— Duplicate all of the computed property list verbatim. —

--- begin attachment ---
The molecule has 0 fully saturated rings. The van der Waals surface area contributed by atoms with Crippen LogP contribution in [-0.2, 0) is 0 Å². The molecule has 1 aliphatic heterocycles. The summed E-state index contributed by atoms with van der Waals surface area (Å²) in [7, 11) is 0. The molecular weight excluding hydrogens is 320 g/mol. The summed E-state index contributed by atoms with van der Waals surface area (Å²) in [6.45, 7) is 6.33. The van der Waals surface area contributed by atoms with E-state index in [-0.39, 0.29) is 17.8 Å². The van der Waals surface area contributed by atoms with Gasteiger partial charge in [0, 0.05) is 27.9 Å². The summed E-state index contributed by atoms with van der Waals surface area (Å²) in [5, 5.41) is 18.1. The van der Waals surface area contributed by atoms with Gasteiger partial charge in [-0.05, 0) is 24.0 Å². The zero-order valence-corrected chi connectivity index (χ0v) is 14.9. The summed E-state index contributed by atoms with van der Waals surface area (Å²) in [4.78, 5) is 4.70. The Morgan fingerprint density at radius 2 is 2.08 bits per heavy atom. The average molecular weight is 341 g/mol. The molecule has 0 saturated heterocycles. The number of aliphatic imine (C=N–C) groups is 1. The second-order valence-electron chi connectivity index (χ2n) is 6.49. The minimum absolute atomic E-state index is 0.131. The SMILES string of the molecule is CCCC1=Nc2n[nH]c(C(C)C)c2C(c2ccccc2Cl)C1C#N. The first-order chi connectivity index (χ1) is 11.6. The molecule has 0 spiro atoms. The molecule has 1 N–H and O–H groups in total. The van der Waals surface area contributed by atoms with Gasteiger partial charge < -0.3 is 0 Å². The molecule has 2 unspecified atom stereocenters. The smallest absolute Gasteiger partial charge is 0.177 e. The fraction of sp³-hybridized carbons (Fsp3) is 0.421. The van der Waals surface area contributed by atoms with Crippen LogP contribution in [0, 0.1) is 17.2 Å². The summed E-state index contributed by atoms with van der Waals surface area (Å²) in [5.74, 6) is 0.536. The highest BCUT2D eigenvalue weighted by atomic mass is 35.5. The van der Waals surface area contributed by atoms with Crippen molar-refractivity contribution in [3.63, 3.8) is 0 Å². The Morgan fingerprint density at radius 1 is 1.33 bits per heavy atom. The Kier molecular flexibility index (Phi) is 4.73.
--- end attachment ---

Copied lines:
The molecule has 0 fully saturated rings. The van der Waals surface area contributed by atoms with Crippen LogP contribution in [-0.2, 0) is 0 Å². The molecule has 1 aliphatic heterocycles. The summed E-state index contributed by atoms with van der Waals surface area (Å²) in [7, 11) is 0. The molecular weight excluding hydrogens is 320 g/mol. The summed E-state index contributed by atoms with van der Waals surface area (Å²) in [6.45, 7) is 6.33. The van der Waals surface area contributed by atoms with E-state index in [-0.39, 0.29) is 17.8 Å². The van der Waals surface area contributed by atoms with Gasteiger partial charge in [0, 0.05) is 27.9 Å². The summed E-state index contributed by atoms with van der Waals surface area (Å²) in [5, 5.41) is 18.1. The van der Waals surface area contributed by atoms with Gasteiger partial charge in [-0.05, 0) is 24.0 Å². The zero-order valence-corrected chi connectivity index (χ0v) is 14.9. The summed E-state index contributed by atoms with van der Waals surface area (Å²) in [4.78, 5) is 4.70. The Morgan fingerprint density at radius 2 is 2.08 bits per heavy atom. The average molecular weight is 341 g/mol. The molecule has 0 saturated heterocycles. The number of aliphatic imine (C=N–C) groups is 1. The second-order valence-electron chi connectivity index (χ2n) is 6.49. The minimum absolute atomic E-state index is 0.131. The SMILES string of the molecule is CCCC1=Nc2n[nH]c(C(C)C)c2C(c2ccccc2Cl)C1C#N. The first-order chi connectivity index (χ1) is 11.6. The molecule has 0 spiro atoms. The molecule has 1 N–H and O–H groups in total. The van der Waals surface area contributed by atoms with Gasteiger partial charge < -0.3 is 0 Å². The molecule has 2 unspecified atom stereocenters. The smallest absolute Gasteiger partial charge is 0.177 e. The fraction of sp³-hybridized carbons (Fsp3) is 0.421. The van der Waals surface area contributed by atoms with Crippen LogP contribution in [0, 0.1) is 17.2 Å². The summed E-state index contributed by atoms with van der Waals surface area (Å²) in [5.74, 6) is 0.536. The highest BCUT2D eigenvalue weighted by atomic mass is 35.5. The van der Waals surface area contributed by atoms with Crippen molar-refractivity contribution in [3.63, 3.8) is 0 Å². The Morgan fingerprint density at radius 1 is 1.33 bits per heavy atom. The Kier molecular flexibility index (Phi) is 4.73.